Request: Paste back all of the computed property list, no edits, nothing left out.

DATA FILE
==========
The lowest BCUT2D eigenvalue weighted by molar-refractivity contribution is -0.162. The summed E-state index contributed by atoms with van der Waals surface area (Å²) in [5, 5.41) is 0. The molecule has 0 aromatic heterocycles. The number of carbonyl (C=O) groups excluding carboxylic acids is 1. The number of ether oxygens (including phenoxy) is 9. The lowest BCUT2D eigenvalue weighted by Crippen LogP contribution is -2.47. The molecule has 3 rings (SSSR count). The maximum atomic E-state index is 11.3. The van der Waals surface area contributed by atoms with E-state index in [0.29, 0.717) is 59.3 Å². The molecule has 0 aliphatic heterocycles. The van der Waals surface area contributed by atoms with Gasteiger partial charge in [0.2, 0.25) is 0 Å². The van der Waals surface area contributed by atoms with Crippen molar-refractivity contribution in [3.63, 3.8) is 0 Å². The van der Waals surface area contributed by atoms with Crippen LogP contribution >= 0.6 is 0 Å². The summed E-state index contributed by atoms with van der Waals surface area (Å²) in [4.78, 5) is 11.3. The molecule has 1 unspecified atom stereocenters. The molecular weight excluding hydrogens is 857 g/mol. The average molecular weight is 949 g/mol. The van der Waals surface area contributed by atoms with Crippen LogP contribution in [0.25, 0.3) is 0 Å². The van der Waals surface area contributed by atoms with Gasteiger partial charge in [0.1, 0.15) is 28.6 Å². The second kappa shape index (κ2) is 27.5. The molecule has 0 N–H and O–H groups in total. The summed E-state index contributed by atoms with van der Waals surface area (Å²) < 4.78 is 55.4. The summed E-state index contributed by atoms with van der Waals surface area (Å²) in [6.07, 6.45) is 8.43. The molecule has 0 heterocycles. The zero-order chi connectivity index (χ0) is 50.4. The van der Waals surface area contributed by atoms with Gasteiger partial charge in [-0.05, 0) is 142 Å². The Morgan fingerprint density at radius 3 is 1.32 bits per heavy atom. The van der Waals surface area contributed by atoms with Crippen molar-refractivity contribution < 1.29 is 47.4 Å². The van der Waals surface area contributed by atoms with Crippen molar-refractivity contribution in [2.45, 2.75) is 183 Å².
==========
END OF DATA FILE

The lowest BCUT2D eigenvalue weighted by molar-refractivity contribution is -0.162. The summed E-state index contributed by atoms with van der Waals surface area (Å²) in [5, 5.41) is 0. The molecule has 0 aromatic heterocycles. The number of carbonyl (C=O) groups excluding carboxylic acids is 1. The number of ether oxygens (including phenoxy) is 9. The lowest BCUT2D eigenvalue weighted by Crippen LogP contribution is -2.47. The molecule has 3 rings (SSSR count). The maximum atomic E-state index is 11.3. The van der Waals surface area contributed by atoms with E-state index in [0.29, 0.717) is 59.3 Å². The molecule has 0 aliphatic heterocycles. The van der Waals surface area contributed by atoms with Gasteiger partial charge in [0.2, 0.25) is 0 Å². The van der Waals surface area contributed by atoms with Crippen molar-refractivity contribution in [3.63, 3.8) is 0 Å². The van der Waals surface area contributed by atoms with Crippen LogP contribution >= 0.6 is 0 Å². The summed E-state index contributed by atoms with van der Waals surface area (Å²) in [4.78, 5) is 11.3. The molecule has 1 unspecified atom stereocenters. The molecular weight excluding hydrogens is 857 g/mol. The average molecular weight is 949 g/mol. The van der Waals surface area contributed by atoms with Crippen LogP contribution in [0.25, 0.3) is 0 Å². The van der Waals surface area contributed by atoms with Gasteiger partial charge in [0.1, 0.15) is 28.6 Å². The second kappa shape index (κ2) is 27.5. The molecule has 0 N–H and O–H groups in total. The summed E-state index contributed by atoms with van der Waals surface area (Å²) < 4.78 is 55.4. The summed E-state index contributed by atoms with van der Waals surface area (Å²) in [6.07, 6.45) is 8.43. The molecule has 0 heterocycles. The zero-order chi connectivity index (χ0) is 50.4. The van der Waals surface area contributed by atoms with Gasteiger partial charge in [-0.05, 0) is 142 Å². The Morgan fingerprint density at radius 3 is 1.32 bits per heavy atom. The van der Waals surface area contributed by atoms with Crippen molar-refractivity contribution < 1.29 is 47.4 Å². The van der Waals surface area contributed by atoms with Crippen molar-refractivity contribution in [2.45, 2.75) is 183 Å².